North Carolina will remain in Phase 2 of its coronavirus restrictions for at least five more weeks, Gov. Roy Cooper said Wednesday, as numbers related to the spread of the virus have shown signs of stabilization but not significant improvement.
It is the third time that Cooper has extended Phase 2 of the coronavirus shutdown, which does not permit bars or fitness facilities to reopen. North Carolina has been in a version of Phase 2 since May 22.
“Stable is good, but decreasing is better,” Cooper said. “While we are seeing stabilization of our numbers, that doesn’t mean we can let up. We know stability is fragile and these trends can change quickly if we let down our guards.”
A five-week extension covers not only the reduced Republican National Convention in Charlotte (Aug. 21-24), but also Labor Day (Sept. 7). It now lasts until Sept. 11.
Cooper and Health and Human Services Secretary Mandy Cohen said the longer extension of the phase – the two previous extensions were three weeks each – is, in part, to cover the reopening of schools through the remainder of August.
“We know that school opening is going to happen over a number of weeks over the course of August and we want to be able to have a good line of sight after those openings to make sure that we understand which way are our trends heading,” Cohen said. “Are they going to still continue to be stable or heading downward or going upward?”
Cohen said that the number of new cases, and the percentage of people testing positive for the coronavirus have stabilized, but that they would like both those numbers lower. In recent weeks, the test-positivity rate has consistently been 7-9%; experts have advised that number be closer to 4-5%.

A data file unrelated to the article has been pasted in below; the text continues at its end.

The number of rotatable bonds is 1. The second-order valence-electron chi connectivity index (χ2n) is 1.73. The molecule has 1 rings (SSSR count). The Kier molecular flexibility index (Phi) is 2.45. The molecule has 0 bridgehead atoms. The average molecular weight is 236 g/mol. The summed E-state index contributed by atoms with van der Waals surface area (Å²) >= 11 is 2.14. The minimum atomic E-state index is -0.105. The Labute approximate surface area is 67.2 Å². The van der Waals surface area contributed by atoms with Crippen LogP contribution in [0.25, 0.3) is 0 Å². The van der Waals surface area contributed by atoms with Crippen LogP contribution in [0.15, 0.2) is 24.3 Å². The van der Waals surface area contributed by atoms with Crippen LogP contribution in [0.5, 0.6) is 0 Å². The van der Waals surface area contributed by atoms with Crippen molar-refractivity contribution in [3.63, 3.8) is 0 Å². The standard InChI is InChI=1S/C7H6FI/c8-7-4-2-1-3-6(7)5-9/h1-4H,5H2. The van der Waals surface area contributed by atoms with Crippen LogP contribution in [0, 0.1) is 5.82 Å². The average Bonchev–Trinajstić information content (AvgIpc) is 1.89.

North Carolina has added additional restrictions in recent weeks – a mandatory face mask order on June 26 and requiring restaurants to stop serving alcohol after 11 p.m. on July 31 --- and Cooper said, “There’s a direct correlation with the mandatory mask order. … We know that that’s having a positive effect.”
Phase 2 also limits indoor gatherings to 10 people, which presents obstacles for even the reduced-capacity RNC planned for Charlotte. Some 336 delegate are expected to attend, and the RNC said Wednesday that it has submitted a health and safety plan to the Department of Health and Human Services that includes requiring face masks and taking a COVID-19 test before traveling to Charlotte.
Cohen said her office has provided feedback and suggestions to the RNC on that plan to make it “even stronger.”
“The RNC has changed its mind an awful lot,” Cooper said. “It was going to be in Charlotte then in Jacksonville and back in Charlotte again. We remain ready and willing to work with them on a safe convention. The president had insisted to me that he be able to hold a nomination process in a full arena and we told them we could not guarantee that. But that we would work with the convention in order to be able to hold one that is safe. Our Department of Health and Human Services will continue to work with the RNC to make sure that can happen.”
Cooper said he extended restrictions to ensure that numbers do not spike and the state does not have to revert to Phase 1.
“One of the things we don’t want to do is go backward,” Cooper said, which states such as Texas and Arizona were forced to do when numbers spiked in recent months. “One of the best ways to prevent that from happening is for people to wear masks and to social distance. The more people who do this, the better off we’re going to be to ease restrictions and move forward like we very much want to do.”
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